Even if the Power BI Report is not exactly what I need, I could continue the analysis in Power BI. Why should I move it to Jupyter and make this kind of integration with an existing report?

Read on to see what you can do with it. As far as how you might be able to use it, that remains an open question.

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Learning the Basics of Kafka via Notebook

Francesco Tisiot shares a way to learn about the basics of Apache Kafka using Jupyter notebooks:

One of the best ways to learn a new technology is to try it within an assisted environment that anybody can replicate and get working within few minutes. Notebooks represent an excellence in this field by allowing people to share and use pre-built content which includes written descriptions, media and executable code in a single page.

This blog post aims to teach you the basics of Apache Kafka Producers and Consumers through building an interactive notebook in Python. If you want to browse a full ready-made solution instead, check out our dedicated github repository.

The classic tutorials tend to use a couple command prompts and the built-in producer and consumer shell scripts. I like this approach as a way of being able to review the code and results later as a refresher.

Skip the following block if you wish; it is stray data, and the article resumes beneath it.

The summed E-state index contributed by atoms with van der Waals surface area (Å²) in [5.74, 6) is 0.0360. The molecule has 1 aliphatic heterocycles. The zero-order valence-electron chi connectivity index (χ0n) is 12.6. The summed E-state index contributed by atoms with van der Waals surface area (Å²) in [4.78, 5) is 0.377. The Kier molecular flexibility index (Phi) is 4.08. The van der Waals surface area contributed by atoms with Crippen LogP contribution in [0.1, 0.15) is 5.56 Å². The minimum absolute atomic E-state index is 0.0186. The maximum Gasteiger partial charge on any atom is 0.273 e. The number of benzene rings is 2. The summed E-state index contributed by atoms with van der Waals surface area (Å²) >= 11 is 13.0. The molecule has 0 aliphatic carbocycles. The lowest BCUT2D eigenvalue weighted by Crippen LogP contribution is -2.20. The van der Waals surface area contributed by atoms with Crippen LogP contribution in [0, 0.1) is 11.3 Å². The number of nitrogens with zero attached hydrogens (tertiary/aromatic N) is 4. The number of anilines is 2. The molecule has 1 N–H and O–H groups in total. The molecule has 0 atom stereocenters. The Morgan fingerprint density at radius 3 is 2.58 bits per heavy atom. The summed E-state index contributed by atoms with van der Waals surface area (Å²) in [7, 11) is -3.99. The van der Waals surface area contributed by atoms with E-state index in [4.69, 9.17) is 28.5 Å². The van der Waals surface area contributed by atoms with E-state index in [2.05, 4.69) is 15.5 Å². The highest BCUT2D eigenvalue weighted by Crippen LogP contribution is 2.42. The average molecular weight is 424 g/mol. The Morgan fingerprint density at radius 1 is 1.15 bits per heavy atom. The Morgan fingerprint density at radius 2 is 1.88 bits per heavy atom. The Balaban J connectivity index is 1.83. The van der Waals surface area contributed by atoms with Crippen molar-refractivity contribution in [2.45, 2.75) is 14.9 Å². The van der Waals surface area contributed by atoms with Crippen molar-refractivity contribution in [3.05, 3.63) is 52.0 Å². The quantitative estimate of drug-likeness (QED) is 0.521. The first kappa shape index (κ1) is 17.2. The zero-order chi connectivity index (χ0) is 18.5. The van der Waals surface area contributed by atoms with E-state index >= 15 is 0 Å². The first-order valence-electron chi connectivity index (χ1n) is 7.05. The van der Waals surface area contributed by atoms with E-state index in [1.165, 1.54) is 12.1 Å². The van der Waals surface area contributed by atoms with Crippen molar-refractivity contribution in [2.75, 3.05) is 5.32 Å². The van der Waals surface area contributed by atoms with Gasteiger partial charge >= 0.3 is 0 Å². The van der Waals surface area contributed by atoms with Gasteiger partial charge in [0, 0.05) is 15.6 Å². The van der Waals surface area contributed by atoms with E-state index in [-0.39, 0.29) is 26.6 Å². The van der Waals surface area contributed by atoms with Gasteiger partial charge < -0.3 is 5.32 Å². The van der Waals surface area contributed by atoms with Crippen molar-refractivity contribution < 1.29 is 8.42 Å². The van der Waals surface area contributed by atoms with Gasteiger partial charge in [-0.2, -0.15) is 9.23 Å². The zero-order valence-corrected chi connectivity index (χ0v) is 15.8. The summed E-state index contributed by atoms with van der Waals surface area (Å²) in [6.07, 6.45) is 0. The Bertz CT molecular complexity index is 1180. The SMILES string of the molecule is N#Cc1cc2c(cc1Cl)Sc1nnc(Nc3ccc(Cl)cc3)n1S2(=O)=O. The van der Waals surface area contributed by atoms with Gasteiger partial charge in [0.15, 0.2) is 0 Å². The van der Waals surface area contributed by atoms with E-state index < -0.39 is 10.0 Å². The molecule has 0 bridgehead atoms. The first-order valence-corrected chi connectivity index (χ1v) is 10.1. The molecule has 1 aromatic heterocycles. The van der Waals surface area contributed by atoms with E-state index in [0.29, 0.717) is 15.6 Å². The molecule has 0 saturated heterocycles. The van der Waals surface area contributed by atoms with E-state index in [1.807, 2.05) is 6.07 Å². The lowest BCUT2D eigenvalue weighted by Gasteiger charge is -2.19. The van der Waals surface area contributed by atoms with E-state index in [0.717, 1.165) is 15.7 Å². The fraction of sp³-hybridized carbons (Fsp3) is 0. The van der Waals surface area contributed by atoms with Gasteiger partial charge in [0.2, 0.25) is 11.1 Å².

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T-SQL Tuesday 137 Round-Up

Steve Jones wraps up the latest T-SQL Tuesday:

I hosted the blog party this month, with the invite to write about notebooks. These are a neat technology, and I’ve written about them at SQLServerCentral.

This post is a wrap-up of the various responses to my invitation. First, quite a few people give credit to either Aaron Nelson or Rob Sewell for their writings and work with notebooks, so check out their blogs.

Click through for the list of respondents.

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Lessons from using Notebooks

Glenn Berry takes us through some of the past (and sometimes present) challenges of running notebooks in Azure Data Studio:

I have to admit that I do not use Jupyter notebooks or Azure Data Studio (ADS) everyday. Last August, I made separate Jupyter notebook versions of my SQL Server Diagnostic Information Queries. There was a separate version for SQL Server 2012 through SQL Server 2019, along with one for Azure SQL Database. This was after a number of requests from people in the community.